Julián Ribera

From Wikipedia, the free encyclopedia
  (Redirected from Julian Ribera y Tarrago)
Jump to: navigation, search

Julián Ribera y Tarragó (Carcaixent, Valencia, 19 February 1858 – 2 May 1934, La Pobla Llarga, Valencia) was a Spanish Arabist and academic.


Ribera studied under Prof. Francisco Codera y Zaidín at Madrid from 1882 to 1885. In 1887 at age 29 he became catedrático (full professor) of Arabic at the University of Zaragoza. There Prof. Ribera founded the Revista de Aragón. Later, in Madrid he co-founded (with Miguel Asín Palacios) the journal Cultura Española (1906–1909). He had transferred from Zaragoza to become catedrático of History at the University of Madrid, then of Literature in 1913. Prof. Ribera and his former student Prof. Asín collaborated on various academic projects. His career was celebrated by his peers in his Jubilación of 1927. When Prof. Ribera retired, his chair was taken by Ángel González Palencia.[1]


Ribera's work focused on the Islamic culture of Al-Andalus and its legacy in Spain. He would eventually take several new approaches to Arabic studies, although he began following the lead of his mentor Prof. Codera. He wrote on education[2] and on legal history.[3] In mid-course Ribera was influenced by the spirit of the generación del 98.[4] Later his interest was directed to investigating the rich heritage of Arabic music and poetry in Al Andalus, and the extent of its influence on subsequent Spanish literature and music, as well as on that of other European countries.[5] Subtle interconnections and relationships were revealed and discussed by Prof. Ribera. He was at the cutting edge of work in this area, which has since grown into a large corpus of academic studies.[6]

Selected works[edit]


  • La enseñanza entre los musulmanos españoles (Zaragoza: Ariño 1893; Academia de Córdoba 1925).
  • Orígenes del Justicia de Aragón (Zaragoza: Comas 1897).
  • Historia de los jueces de Córdoba por Aljoxaní (Madrid: Centro de Estudios Históricos 1914), an annotated translation of the Kitab Qudat Qurtuba by al-Khushani, of Afriqiya (Tunisia), who became a judge in Al Andalus under the Almoravid regime (1086–1170).
  • El cancionero de Abencuzmán (Madrid: Imprenta de Estanislao Maestre 1914), a study of the Diwan of the poet Ibn Quzman of Córdoba (circa 1078-1160), in comparison with later European verse.
  • Épica Andaluza Romanceada (Madrid: Real Academia de la Historia 1915).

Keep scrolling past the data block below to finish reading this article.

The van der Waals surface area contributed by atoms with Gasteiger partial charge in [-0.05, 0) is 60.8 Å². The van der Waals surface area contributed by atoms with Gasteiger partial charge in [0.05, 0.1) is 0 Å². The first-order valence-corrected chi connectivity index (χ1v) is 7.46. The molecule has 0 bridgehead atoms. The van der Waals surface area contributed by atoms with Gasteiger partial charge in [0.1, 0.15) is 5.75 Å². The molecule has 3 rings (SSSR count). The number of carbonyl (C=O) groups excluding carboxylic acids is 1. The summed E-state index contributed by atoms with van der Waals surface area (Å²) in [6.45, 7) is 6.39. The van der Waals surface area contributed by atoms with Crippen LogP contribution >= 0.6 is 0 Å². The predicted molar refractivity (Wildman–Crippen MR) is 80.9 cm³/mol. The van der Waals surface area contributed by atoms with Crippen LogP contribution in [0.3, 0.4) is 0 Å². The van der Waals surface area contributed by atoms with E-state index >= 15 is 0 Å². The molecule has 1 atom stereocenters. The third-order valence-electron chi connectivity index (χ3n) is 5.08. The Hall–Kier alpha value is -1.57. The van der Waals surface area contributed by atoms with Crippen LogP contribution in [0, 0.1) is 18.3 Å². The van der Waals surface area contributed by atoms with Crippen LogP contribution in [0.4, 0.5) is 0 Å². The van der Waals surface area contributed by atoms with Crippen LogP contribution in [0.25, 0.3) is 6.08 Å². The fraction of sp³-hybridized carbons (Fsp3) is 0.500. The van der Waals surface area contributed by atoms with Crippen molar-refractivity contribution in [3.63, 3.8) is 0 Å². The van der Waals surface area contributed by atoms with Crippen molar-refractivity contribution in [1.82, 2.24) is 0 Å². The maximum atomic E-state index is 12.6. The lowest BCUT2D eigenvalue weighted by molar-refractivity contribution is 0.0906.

• La música de las Cantigas. Estudio sobre su origen y naturaleza (Madrid 1922). Translated and abridged by Hague and Leffingwell as Music in Ancient Arabia and Spain (Stanford University 1929).
  • La música árabe y su influencia en la española (Madrid 1927), popular version of his La música de las Cantigas of 1922; reprinted in Madrid by Mayo de Oro, 1985.


  • "Orígenes de la filosofía de Raimundo Lulio" in Homenaje a Menéndez y Palayo (Madrid 1899), at II: 191-216.
  • "Origen del colegio Nidamí de Bagdad" in Homenaje a D. Francisco Codera (Zaragoza: Escar 1904), at 3-17.
  • "El arabista español" (Real Academia Española, 1919).


  • Disertaciones y Opúsculos. Edición colectiva que en su jubilación del profesorado le oferecen sus discípulos y amigos (Madrid: Imprenta de Estanislao Maestre 1928), 2 volumes.
  • Opúsculos dispersos (Tetuán 1952).


  • Miguel Asín Palacios, "Introducción" to the Disertaciones y Opúsculos of Prof. Ribera (Madrid 1928), at I: xv-cxvi.
  • James T. Monroe, Islam and the Arabs in Spanish Scholarship. Sixteenth century to the present (Leiden: E.J.Brill 1970), at Chapter VI: "Julián Ribera y Tarragó" (pages 151-173).
  • Andrea Celli, Figure della relazione. Il Medioevo in Asín Palacios e nell'arabismo spagnolo (Roma: Carocci 2005), at Chapter I: "L'Europa degli arabi. Tra filologia e Medioevo di Spagna" (pages 15-87)


  1. ^ Introductory notes by Emilio García Gómez in the 1985 reprint by Mayo de Oro, Madrid, of Ribera's La Música árabe y su influencia en la Española (Madrid 1927).
  2. ^ La enseñanza entre los musulmanes españoles (1893); La superstición pedagógica (1910).
  3. ^ E.g., Orígenes del Justicia de Aragón (Zaragoza: Comas 1897).
  4. ^ Specifically his well-known articles signed with the anagram "Dr. Bráyer" in Revista de Aragón (1900-1905).
  5. ^ Crowned by his La Música de las Cantigas (1922).
  6. ^ Asín Palacios, "Introducción" to Ribera, Disertaciones y Opúsculos (1928), at xv-cxvi; Monroe, Islam and the Arabs in Spanish Scholarship (1970), at Chapter VI, pages 151-173, i.e., "Julián Ribera y Tarragó"; Emilio García Gómez in the 1985 reprint published by Mayo de Oro, Madrid, of Ribera's La Música árabe y su influencia en la Española (Madrid 1927).

External links[edit]